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Revealed: Islamist extremists have penetrated the heart of Britain

by Ste­pe­hen Wright


Islamist extrem­ists have infil­trat­ed Gov­ern­ment and key pub­lic util­i­ties to pass sen­si­tive infor­ma­tion to ter­ror­ists, the secu­ri­ty ser­vices have warned.

Counter-ter­ror­ism offi­cials say “insid­ers” or their asso­ciates are almost cer­tain­ly work­ing “unde­tect­ed” in sen­si­tive posts and are active­ly sup­port­ing the activ­i­ties of extrem­ists.

In some cas­es, life­long rela­tion­ships between friends or rel­a­tives are being exploit­ed to obtain cru­cial infor­ma­tion from those in sen­si­tive posts.

The devel­op­ment is detailed in intel­li­gence reports cir­cu­lat­ed to the Home Office, police and White­hall offi­cials.

The Lon­don Under­ground, Gatwick air­port and BT are cit­ed as exam­ples of organ­i­sa­tions which have been tar­get­ed by indi­vid­u­als linked to ter­ror­ists.

Offi­cials say the idea of “pen­e­trat­ing the ene­my is per­va­sive” for Islamist extrem­ists.

It is under­stood a num­ber of sus­pect­ed jihadists work­ing in Gov­ern­ment depart­ments and the pub­lic ser­vices are being mon­i­tored by the secu­ri­ty ser­vices.

Details of the threat emerged months after the Dai­ly Mail revealed fears that Scot­land Yard has been infil­trat­ed by indi­vid­u­als linked to extrem­ist groups includ­ing Al Qae­da.

Sev­er­al police offi­cers and civil­ian staff are being mon­i­tored amid claims they are long-term sleep­ers try­ing to gain sen­si­tive infor­ma­tion of use to ter­ror­ists.

Some are even believed to have attend­ed ter­ror train­ing camps in Pak­istan or Afghanistan.

Fanat­ics who infil­trate the Gov­ern­ment or the “Crit­i­cal Nation­al Infra­struc­ture” — vital util­i­ties such as water, elec­tric­i­ty, trans­port and com­mu­ni­ca­tions — have a num­ber of objec­tives.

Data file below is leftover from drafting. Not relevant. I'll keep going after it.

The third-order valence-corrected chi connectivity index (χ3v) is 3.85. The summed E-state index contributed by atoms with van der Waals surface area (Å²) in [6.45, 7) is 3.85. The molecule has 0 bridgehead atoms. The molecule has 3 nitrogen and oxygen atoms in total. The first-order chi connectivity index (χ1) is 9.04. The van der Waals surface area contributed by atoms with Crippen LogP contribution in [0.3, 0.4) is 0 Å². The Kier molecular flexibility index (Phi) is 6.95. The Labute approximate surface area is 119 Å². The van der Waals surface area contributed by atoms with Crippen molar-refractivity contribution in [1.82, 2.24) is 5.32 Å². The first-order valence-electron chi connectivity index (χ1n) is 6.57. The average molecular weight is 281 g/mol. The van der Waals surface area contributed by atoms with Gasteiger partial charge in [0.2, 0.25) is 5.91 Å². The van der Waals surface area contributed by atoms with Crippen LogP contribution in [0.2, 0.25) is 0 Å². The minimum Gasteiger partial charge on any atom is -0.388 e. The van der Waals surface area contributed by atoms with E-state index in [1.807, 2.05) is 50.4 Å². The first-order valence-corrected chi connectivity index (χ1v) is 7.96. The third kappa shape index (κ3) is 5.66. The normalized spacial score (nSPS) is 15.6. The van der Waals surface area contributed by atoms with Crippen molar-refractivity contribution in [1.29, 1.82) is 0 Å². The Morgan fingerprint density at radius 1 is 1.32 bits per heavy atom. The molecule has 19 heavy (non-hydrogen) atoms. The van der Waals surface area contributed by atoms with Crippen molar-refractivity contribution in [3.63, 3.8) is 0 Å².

These include try­ing to gain infor­ma­tion on what the law enforce­ment agen­cies know about the activ­i­ties of fel­low Islamist extrem­ists and how to evade the atten­tion of police and the secu­ri­ty ser­vices.

They may also try to obtain infor­ma­tion or intel­li­gence to help them to car­ry out acts of ter­ror­ism.

This involves get­ting access to premis­es or indi­vid­u­als “with the imme­di­ate pur­pose” of mount­ing an attack or obtain­ing sen­si­tive infor­ma­tion to facil­i­tate a lat­er atroc­i­ty.

The extrem­ists might also seek infor­ma­tion which is of “indi­rect use” to the plan­ning of a ter­ror­ist attack — such as get­ting access to bank­ing infor­ma­tion to raise mon­ey through fraud, gain­ing insid­er knowl­edge about air­port secu­ri­ty and sur­veil­lance mea­sures on the Lon­don Under­ground.

Secu­ri­ty sources say there is evi­dence that UK-based ter­ror­ists have dis­cussed the pos­si­bil­i­ty of attack­ing nation­al infra­struc­ture tar­gets with the help of a “sym­pa­thet­ic insid­er”.

MI5 has warned in the past that sus­pects with “strong links” to Osama bin Laden have tried to join the British secu­ri­ty ser­vices and, in Jan­u­ary last year, exiled rad­i­cal Omar Bakri claimed that Islamist extrem­ists were infil­trat­ing the police and oth­er pub­lic sec­tor organ­i­sa­tions.

Col­lege teach­ers must be “vig­i­lant” in tack­ling the threat posed by vio­lent extrem­ists who attempt to recruit teenage stu­dents to ter­ror­ism, min­is­ters said yes­ter­day.

Al Qae­da sup­port­ers seek to “groom” impres­sion­able young peo­ple and staff should be pre­pared to tell the police if they have con­cerns, draft Gov­ern­ment guid­ance said.

The guid­ance, pub­lished for con­sul­ta­tion, is aimed at col­leges teach­ing stu­dents aged 14 and over, includ­ing more than 700,000 aged 16 to 18, and fol­lows sim­i­lar guide­lines for uni­ver­si­ties.

The ter­ror­ist traf­fic war­den

A ter­ror­ist jailed for his involve­ment in a bomb attack on the Paris Metro lat­er came to Eng­land and got a job as a traf­fic war­den.

Mustapha Boutar­fa, 32, was arrest­ed by Scot­land Yard’s anti-ter­ror­ist squad in 1996 and extra­dit­ed from Britain to France two years lat­er.

He stood tri­al for his aux­il­iary role in the 1995 attack on the St Michel sta­tion by a noto­ri­ous Islamist mil­i­tant group, in which eight were killed and 80 wound­ed, and was giv­en a two-year prison sen­tence.

But after his release, Boutar­fa, who held dual French and Alger­ian nation­al­i­ty, man­aged to get back into the UK with his wife and chil­dren and secured the job as a park­ing atten­dant in Rich­mond-upon-Thames, Sur­rey, with NCP Ser­vices.

Boutar­fa’s secret would prob­a­bly nev­er have come to light had he not accused a van dri­ver of assault­ing him in a row over a park­ing tick­et in Octo­ber 2005.

It led to the sen­sa­tion­al dis­clo­sure about his past in open court.

That case was then dropped and he was charged with fraud but walked away with a 12-month sus­pend­ed sen­tence. He has quit his job.

It is still not clear how he was allowed back into Britain.


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